The final CDP biodiversity question is, ‘Have you published information about your organization’s response to biodiversity-related issues for this reporting year in places other than in your CDP response?’ The expectation is that biodiversity factors are integrated into financial reporting, and so the TNFD reporting framework (and associated guidance) will be directly relevant for this.

Even if you are not familiar with TNFD, SBTN and GRI, this year is shaping up to be one of convergence for reporting on biodiversity impacts and dependencies. So, if your business can perform in line with CDP expectations, thankfully you’ll be well-placed to respond to other developments. The same four themes of governance, strategy, risk management, and tracking & monitoring are common across CDP, TNFD and SBTN (and will be for GRI).

There are significant challenges to fulfil the new CDP biodiversity requirements, and the biodiversity module will not be scored in its first year. But by acting now companies will have a competitive advantage as much of what we’ve discussed in this article will become the norm (or even mandatory in some jurisdictions) in a few years; there is consensus that the global biodiversity crisis is comparable and related to the climate crisis. Looking a little further ahead, further convergence of sustainability disclosures will be facilitated by the International Sustainability Standards Board, which has recently published its draft requirements for sustainability-related financial information[2]. This will shape global expectations for both environmental and social reporting.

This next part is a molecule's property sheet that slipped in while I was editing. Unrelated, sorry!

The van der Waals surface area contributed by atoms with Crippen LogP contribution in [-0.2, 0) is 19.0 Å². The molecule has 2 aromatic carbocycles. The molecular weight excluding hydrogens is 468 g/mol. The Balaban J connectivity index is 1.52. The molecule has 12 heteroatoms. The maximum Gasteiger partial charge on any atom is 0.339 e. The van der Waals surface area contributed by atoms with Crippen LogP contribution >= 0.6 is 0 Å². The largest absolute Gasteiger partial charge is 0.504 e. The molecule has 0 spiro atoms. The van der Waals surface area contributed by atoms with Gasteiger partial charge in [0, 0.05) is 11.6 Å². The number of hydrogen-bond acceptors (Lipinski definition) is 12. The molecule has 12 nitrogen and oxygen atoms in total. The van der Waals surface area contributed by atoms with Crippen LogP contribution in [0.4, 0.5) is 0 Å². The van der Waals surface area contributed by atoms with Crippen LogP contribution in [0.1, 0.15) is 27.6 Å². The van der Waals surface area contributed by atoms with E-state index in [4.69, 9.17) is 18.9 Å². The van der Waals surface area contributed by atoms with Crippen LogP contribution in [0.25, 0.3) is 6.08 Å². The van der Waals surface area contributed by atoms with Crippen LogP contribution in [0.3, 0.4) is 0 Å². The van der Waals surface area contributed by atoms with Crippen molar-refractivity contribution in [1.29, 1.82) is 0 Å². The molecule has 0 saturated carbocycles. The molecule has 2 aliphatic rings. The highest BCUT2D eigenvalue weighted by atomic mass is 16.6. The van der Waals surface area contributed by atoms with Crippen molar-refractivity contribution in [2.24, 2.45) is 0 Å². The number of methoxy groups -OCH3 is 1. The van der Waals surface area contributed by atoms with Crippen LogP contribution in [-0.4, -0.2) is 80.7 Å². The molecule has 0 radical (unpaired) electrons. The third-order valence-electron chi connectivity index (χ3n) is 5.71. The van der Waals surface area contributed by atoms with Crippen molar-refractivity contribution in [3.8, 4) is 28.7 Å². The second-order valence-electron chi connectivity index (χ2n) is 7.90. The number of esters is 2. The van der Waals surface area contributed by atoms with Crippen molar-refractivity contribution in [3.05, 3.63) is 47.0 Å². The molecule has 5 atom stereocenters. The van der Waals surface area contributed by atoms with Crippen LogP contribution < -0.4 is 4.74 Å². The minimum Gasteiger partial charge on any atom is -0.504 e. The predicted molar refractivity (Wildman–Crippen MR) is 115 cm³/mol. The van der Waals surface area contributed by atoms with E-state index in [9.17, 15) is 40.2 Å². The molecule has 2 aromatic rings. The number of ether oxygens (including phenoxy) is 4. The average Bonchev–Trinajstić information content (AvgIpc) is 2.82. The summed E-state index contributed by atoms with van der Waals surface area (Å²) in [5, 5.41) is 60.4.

To comply with the new biodiversity module, CDP recommend referring to IUCN guidance[3], though SLR also highly recommend the CDSB Framework[4] as it’s a more comprehensive document with excellent sources of additional information. SLR’s dedicated professionals, including 65 ecologists, are also available to help you to prepare. Our services include everything from assistance with this year’s CDP questionnaire, to lifecycle assessments for value chain insights, to a comprehensive biodiversity strategy including science-based targets. Our global ESG Strategic Advisory team can help place biodiversity reporting into broader environmental, social and governance context. Please get in touch with us if you would like to discuss the new CDP requirements, or if you have any questions about what promises to be a pivotal year for biodiversity.

[1] For more information, and a link to the initial guidance, see: https://sciencebasedtargetsnetwork.org/how-it-works/what-are-sbts/

[2] https://www.ifrs.org/projects/work-plan/general-sustainability-related-disclosures/exposure-draft-and-comment-letters/

[3] https://portals.iucn.org/library/node/49301

[4] Climate Disclosure Standards Board (November 2021) ‘CDSB Framework Application guidance for biodiversity-related disclosures’ available here: https://www.cdsb.net/biodiversity